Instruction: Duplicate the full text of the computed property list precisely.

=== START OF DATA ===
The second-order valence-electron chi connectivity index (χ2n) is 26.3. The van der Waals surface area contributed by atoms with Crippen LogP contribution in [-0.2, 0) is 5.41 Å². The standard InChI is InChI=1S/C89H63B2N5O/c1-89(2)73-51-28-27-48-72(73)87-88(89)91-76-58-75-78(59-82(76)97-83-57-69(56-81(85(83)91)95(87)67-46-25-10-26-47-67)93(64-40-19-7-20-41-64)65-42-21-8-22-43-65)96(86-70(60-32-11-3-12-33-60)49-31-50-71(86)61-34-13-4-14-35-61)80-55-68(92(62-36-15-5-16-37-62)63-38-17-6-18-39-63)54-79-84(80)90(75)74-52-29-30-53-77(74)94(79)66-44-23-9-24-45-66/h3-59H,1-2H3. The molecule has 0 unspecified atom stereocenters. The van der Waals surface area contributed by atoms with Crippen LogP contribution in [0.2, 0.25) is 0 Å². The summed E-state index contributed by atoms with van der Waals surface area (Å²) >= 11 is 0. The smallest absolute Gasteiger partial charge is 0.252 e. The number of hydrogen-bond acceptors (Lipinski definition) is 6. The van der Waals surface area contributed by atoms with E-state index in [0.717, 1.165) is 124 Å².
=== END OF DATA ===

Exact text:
The second-order valence-electron chi connectivity index (χ2n) is 26.3. The van der Waals surface area contributed by atoms with Crippen LogP contribution in [-0.2, 0) is 5.41 Å². The standard InChI is InChI=1S/C89H63B2N5O/c1-89(2)73-51-28-27-48-72(73)87-88(89)91-76-58-75-78(59-82(76)97-83-57-69(56-81(85(83)91)95(87)67-46-25-10-26-47-67)93(64-40-19-7-20-41-64)65-42-21-8-22-43-65)96(86-70(60-32-11-3-12-33-60)49-31-50-71(86)61-34-13-4-14-35-61)80-55-68(92(62-36-15-5-16-37-62)63-38-17-6-18-39-63)54-79-84(80)90(75)74-52-29-30-53-77(74)94(79)66-44-23-9-24-45-66/h3-59H,1-2H3. The molecule has 0 unspecified atom stereocenters. The van der Waals surface area contributed by atoms with Crippen LogP contribution in [0.2, 0.25) is 0 Å². The summed E-state index contributed by atoms with van der Waals surface area (Å²) >= 11 is 0. The smallest absolute Gasteiger partial charge is 0.252 e. The number of hydrogen-bond acceptors (Lipinski definition) is 6. The van der Waals surface area contributed by atoms with E-state index in [0.717, 1.165) is 124 Å².